Frank Gehry brings his futuristic architecture to suburban Paris with a privately funded art gallery
A new Frank Gehry-designed art gallery is set to open in Paris this week - the Louis Vuitton Moët Hennessy Foundation for Creation (LVMH Foundation) built at an estimated cost of £80m.
The LVMH Foundation lies on the edge of the Bois de Boulogne, the French capital’s second-largest park, and while privately owned and funded, the new art gallery will be donated to the city of Paris after 55 years.
Set at the foot of a dramatically cascading artificial pool, the building works as two separate but interlocking structures. The inner block, known as the “iceberg” is the primary load-bearing structure and supports its own weight as well as some of the weight of the glass and glulam canopies. The iceberg is clad in fibre-reinforced concrete panels. All the panels, like the glass, curve in two directions, ensuring that the frenetic fluidity of the surface envelope is never interrupted.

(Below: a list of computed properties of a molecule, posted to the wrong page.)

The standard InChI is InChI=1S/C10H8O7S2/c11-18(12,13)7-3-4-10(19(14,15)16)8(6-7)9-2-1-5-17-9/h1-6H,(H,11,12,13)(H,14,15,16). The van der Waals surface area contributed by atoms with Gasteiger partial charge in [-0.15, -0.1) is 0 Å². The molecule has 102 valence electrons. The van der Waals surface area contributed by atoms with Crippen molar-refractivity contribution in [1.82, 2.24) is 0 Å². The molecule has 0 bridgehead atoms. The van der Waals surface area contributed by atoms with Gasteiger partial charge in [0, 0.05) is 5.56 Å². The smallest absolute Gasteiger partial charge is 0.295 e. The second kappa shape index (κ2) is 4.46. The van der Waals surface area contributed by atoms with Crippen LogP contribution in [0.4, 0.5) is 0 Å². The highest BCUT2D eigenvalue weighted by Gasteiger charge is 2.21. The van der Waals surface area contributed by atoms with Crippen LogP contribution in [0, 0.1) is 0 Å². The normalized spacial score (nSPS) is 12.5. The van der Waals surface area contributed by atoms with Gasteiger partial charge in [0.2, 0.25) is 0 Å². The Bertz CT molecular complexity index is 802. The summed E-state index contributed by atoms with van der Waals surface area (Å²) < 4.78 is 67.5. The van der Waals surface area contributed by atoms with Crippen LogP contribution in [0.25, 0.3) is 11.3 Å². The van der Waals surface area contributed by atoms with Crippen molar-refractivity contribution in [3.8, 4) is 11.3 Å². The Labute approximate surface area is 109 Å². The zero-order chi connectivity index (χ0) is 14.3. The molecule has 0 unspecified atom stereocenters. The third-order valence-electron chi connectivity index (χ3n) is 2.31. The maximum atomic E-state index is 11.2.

The encasing glass and glulam structures are known as the “sails”. The glass canopies, which peak at 43m and incorporate an incredible 13,500m2 of glass, are supported by glulam columns fixed to both the ground and the iceberg.
Two types of glass are used on the sails, a transparent version towards the base of the building and a milkier, translucent form as it rises upwards. The translucent glass is fritted to prevent solar glare and, according to Gehry, to superimpose reflections of the park on to the structure.
He claims his building is inspired by Paris’ fabulous tradition of 19th-century glass buildings, such as the Grand Palais on the Champs-Elysees, although local residents who have fiercely opposed the project might not appreciate the reference.
A full review by Ike Ijeh first appeared on Building’s sister title BD Online